A Bad Week for Adesanya
This past Saturday at UFC 281 in Madison Square Garden, Israel Adesanya squared off against former kickboxing foe Alex Pereira. Adesanya was attempting to avenge two of his five losses during his illustrious 75-5 kickboxing career as well as his only knockout defeat. But how did these two former kickboxers find themselves rematching in a different sport at the most famous arena in the world?
Both Adesanya and Pereira began their careers as kickboxers respectively from New Zealand and Brazil. The two fighters began tallying up wins and knockouts until they were finally matched to fight one another. The first fight between the two took place in China in 2016 where Pereira, somewhat shockingly was declared the winner by decision.
In their second bout, which took place only one year later in Pereira’s home country of Brazil, Pereira became the first person to ever knockout Adesanya with his famous left hook. Pereira would finish his kickboxing career with a 33-7 record, winning Glory kickboxing championship belts across multiple weight divisions. This is where Pereira earned the nickname “Poatan” which translates to hands of stone.
Following this knockout loss to Pereira, Adesanya decided to make a change in his career and attempt to fight in the UFC. UFC is different than kickboxing as it includes mixed martial arts and wrestling. The differences in fighting styles and lack of wrestling skills that Adesanya possessed from his kickboxing career left his future in fighting and in particular the UFC in question. Would Adesanya’s fight style of being an unorthodox elite striker work or allow him to flourish in the UFC?
Well, it did, and “The Last Stylebender” (Adesanya’s nickname) went from making his UFC debut against Rob Wilkinson to fighting Kelvin Gastelum for the interim middleweight title in just 426 days. Less than 100 days later, Adesanya was triumphant as the undisputed UFC middleweight champion of the world. Prior to UFC 281, Adesanya held a ridiculous 23-1 record in the UFC with his only loss coming to Jan Blachowicz when Adesanya tried to move up a weight class and become the fourth UFC fighter to hold championship belts across multiple divisions. The only other four fighters to accomplish the feat of being a double champion were the famous Connor McGregor, Daniel Cormier, Amanda Nunez, and Henry Cejudo.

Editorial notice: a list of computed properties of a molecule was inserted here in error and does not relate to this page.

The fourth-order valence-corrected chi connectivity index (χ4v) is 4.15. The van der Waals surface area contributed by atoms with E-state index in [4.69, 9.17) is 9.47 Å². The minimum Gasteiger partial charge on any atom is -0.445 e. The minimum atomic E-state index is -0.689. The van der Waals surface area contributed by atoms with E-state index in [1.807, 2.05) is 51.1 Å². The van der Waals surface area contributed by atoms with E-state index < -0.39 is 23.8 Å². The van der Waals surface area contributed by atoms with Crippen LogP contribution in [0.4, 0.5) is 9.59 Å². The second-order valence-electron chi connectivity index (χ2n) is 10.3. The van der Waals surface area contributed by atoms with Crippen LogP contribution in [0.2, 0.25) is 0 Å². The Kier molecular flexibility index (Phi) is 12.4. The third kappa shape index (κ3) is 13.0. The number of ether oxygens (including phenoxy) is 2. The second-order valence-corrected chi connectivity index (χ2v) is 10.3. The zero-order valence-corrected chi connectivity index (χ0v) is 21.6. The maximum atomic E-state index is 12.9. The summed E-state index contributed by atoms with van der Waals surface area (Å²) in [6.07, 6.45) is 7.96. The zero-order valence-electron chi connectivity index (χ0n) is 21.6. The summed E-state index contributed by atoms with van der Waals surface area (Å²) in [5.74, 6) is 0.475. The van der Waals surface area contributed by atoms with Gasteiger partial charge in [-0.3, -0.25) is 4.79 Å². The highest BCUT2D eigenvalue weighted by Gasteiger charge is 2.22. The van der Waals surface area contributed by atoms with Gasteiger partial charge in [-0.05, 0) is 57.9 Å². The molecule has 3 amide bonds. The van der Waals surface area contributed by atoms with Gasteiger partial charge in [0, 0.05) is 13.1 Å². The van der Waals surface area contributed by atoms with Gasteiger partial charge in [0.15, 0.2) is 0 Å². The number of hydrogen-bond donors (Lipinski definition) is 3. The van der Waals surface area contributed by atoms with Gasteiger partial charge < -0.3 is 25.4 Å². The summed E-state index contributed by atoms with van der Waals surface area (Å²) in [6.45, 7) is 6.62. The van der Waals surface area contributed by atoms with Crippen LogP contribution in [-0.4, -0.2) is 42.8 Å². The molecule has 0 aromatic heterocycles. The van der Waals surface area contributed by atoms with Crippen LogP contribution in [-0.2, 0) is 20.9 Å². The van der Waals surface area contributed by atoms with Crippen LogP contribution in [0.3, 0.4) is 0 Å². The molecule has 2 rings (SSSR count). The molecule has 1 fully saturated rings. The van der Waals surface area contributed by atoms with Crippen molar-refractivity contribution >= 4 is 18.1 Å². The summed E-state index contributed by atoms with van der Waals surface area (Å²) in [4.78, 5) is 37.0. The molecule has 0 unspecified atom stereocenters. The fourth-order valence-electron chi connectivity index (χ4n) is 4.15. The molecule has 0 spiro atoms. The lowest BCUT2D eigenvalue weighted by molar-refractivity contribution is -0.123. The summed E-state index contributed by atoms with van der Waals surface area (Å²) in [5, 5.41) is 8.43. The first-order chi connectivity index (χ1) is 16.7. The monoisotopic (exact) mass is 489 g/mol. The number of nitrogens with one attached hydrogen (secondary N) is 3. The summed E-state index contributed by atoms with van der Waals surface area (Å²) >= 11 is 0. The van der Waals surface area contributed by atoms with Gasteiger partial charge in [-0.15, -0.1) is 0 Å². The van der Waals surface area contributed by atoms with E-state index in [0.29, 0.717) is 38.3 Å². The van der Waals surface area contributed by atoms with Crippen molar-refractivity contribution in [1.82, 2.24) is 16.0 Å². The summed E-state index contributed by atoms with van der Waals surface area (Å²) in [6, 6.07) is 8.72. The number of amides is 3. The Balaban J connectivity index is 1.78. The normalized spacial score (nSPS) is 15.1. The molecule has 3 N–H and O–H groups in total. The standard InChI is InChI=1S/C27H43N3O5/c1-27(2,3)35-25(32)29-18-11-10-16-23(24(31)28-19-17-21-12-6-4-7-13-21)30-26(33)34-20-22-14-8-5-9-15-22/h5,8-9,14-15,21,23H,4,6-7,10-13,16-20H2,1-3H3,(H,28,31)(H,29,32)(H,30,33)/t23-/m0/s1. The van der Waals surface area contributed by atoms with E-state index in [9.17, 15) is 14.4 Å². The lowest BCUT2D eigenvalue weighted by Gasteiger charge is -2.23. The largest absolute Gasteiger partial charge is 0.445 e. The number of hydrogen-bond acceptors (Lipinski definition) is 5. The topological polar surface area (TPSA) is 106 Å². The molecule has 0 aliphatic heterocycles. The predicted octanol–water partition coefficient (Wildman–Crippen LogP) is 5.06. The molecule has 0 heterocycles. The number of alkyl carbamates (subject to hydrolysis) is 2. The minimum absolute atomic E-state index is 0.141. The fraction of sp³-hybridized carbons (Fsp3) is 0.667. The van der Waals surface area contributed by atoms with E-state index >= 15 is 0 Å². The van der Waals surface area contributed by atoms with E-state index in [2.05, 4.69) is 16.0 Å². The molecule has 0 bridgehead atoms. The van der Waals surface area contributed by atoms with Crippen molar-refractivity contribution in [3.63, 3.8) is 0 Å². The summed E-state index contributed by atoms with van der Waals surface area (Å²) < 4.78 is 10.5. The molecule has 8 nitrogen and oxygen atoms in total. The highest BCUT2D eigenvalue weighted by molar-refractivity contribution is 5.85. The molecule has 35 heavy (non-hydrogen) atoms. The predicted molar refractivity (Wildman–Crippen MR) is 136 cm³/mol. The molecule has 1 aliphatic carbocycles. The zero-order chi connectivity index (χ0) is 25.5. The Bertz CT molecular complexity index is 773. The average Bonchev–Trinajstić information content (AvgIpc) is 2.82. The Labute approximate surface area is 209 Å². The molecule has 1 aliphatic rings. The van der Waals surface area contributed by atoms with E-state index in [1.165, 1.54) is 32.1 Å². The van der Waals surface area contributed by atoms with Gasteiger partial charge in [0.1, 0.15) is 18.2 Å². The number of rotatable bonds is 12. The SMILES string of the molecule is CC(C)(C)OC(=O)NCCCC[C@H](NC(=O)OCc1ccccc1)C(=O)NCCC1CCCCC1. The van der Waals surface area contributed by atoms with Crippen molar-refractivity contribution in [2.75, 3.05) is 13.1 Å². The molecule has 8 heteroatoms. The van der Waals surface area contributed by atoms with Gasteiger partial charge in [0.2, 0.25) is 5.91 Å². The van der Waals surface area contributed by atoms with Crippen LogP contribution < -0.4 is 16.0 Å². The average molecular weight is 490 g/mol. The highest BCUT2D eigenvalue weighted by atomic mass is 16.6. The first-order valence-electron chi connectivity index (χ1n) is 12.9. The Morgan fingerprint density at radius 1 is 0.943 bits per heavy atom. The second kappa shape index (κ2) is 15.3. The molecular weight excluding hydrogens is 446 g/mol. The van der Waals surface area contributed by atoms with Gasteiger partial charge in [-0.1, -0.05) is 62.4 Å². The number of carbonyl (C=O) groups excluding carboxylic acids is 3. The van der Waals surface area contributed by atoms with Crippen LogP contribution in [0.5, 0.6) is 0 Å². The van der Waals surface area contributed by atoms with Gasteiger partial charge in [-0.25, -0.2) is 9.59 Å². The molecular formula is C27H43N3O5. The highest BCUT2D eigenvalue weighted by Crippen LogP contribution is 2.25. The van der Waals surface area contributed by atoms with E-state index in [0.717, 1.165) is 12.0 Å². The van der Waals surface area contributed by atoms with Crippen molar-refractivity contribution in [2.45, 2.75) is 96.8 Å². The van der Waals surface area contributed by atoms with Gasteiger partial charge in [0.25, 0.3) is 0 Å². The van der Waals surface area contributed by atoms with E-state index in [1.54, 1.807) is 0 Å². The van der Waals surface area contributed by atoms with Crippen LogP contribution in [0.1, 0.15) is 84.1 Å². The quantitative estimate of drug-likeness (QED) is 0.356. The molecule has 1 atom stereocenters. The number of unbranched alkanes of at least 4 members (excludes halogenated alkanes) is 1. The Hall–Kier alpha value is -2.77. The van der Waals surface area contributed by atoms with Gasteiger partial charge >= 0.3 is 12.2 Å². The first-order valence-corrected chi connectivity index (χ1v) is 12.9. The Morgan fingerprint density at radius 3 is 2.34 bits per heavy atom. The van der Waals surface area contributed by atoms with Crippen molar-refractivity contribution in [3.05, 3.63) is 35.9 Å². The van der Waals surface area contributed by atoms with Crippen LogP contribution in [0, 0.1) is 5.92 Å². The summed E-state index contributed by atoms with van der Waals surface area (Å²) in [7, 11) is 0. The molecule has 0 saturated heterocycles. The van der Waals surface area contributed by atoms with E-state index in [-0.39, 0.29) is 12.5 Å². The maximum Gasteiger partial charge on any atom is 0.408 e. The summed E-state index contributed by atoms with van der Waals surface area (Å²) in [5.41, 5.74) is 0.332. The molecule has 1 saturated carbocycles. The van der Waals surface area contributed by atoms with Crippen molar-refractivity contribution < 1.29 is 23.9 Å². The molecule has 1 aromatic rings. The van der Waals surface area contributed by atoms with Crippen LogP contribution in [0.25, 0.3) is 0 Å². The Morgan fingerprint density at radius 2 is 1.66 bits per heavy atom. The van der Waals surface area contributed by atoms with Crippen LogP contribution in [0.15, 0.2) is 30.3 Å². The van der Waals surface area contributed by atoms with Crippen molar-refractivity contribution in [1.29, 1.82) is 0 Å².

However, lurking in the shadows was Pereira, the man who defeated Adesanya kickboxing not once but twice. Pereira decided like Adesanya to make the jump to the UFC and made his debut in November 2021. And like Adesanya, Pereira’s fighting style would be questioned as he was a kickboxer with elite striking abilities and not a grappler or a wrestler. However, just like his former foe Adesanya, his fighting style flourished in the UFC, and in just 371 days, he was given the chance to fight Adesanya once again, but this time for the UFC middleweight title.
This past weekend, on November 12, at UFC 281 Pereira and Adesanya squared off in the main event of the evening in what was touted as one of the most anticipated fights of the year. As someone who was personally at this event, I can tell you this fight along with the rest of the fight card absolutely lived up to the hype. In fact, there were seven first-round finishes which tied a UFC record. UFC 281 was also the 2nd highest-grossing event in Madison Square Garden all-time, behind only another UFC event.
Through the first four rounds, it seemed as if Pereira had almost no chance. In fact, the scorecard of all three judges had scored the contest 39-37 (in favor of Adesanya) and Adesanya’s live odds of winning the fight were -1300, meaning a bettor would have to risk $1,300 to win just $100. However, Pereira’s corner told him what he had to do in the fifth round to win the fight and the rest was history. Pereira started teeing off on Adesanya throwing a flurry of punches and kicks and in the final round of the fight, Pereira secured a TKO win with his signature left hook. The same left hook he used to previously knockout Adesanya back in 2017. And just like that Pereira became the new UFC middleweight champion of the world.